1) contrary to American myth, a good union promises quality workers, and the best way to do that is to ensure their members are highly trained. Everything is union here, but if you want to be a union employee, you must be prepared to meet that standard, starting with a thorough education.
2) American culture has seriously devalued the waiter. As a former cook, I've worked with those who had real training in the old French style, vs. those who merely took a job out of high school because the tips paid better. I'd choose the former every time. A skilled waiter is not just a glorified gofer, but someone who knows the food business inside and out.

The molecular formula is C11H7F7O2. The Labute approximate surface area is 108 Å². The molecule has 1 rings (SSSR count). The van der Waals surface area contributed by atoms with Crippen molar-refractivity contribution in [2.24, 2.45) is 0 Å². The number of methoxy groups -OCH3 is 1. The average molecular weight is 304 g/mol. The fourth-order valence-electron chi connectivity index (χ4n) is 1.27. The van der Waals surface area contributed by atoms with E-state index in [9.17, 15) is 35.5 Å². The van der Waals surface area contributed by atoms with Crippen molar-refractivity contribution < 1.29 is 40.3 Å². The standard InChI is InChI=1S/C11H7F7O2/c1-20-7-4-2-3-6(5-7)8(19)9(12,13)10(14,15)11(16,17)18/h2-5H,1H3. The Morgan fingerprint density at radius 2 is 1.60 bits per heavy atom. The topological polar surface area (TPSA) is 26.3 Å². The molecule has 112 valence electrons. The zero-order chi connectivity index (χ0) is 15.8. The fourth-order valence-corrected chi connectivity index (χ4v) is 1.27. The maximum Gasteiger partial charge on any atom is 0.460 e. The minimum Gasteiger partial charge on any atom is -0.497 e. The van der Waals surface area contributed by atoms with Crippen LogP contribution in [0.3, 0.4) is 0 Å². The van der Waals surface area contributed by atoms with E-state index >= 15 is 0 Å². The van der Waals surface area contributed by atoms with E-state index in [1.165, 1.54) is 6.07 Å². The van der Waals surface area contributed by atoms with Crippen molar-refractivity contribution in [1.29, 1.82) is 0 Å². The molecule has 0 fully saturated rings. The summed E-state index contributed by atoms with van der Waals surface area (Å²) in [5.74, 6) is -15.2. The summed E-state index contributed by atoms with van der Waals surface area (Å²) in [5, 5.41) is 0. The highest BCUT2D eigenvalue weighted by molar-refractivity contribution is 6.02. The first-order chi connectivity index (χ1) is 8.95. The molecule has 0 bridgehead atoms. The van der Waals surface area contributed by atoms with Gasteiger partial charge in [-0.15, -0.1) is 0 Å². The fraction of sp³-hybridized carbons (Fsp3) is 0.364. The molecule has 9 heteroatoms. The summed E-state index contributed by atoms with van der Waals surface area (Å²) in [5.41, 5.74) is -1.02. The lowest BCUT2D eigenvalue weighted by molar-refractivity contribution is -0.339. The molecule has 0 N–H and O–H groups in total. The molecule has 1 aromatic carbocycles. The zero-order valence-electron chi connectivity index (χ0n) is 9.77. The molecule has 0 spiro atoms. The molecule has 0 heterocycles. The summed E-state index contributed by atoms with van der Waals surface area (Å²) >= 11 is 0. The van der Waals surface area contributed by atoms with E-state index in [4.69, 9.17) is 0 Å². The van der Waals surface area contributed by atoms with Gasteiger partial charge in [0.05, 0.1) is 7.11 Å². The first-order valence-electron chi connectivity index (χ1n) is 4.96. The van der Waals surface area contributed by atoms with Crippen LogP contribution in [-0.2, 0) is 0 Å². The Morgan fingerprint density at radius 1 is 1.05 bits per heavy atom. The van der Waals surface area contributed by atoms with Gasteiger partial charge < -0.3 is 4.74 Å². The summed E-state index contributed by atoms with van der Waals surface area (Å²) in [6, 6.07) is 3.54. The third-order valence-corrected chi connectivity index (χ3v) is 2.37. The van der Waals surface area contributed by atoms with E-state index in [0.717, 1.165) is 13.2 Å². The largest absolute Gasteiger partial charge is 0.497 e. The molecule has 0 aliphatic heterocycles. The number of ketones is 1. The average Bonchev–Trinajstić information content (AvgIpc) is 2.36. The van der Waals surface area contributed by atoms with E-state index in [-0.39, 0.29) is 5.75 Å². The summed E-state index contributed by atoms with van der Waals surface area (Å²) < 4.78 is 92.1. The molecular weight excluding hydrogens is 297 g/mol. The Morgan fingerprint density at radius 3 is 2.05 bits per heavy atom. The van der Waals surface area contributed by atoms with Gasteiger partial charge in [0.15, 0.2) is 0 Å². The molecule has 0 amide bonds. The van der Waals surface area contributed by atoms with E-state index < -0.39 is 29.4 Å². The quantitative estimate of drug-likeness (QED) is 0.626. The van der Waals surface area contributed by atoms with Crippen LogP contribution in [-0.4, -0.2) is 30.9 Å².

3) It largely is on the job training; much of the trade school approach in Finland is based at least partly on apprenticeship. You take both lecture/classroom courses, as well as time spent on the job actually practicing your skills. The difference is, there's someone overseeing the process with an interest in actually making you a better professional, rather than solely on the basis of whether or not they should shitcan you and hire someone else.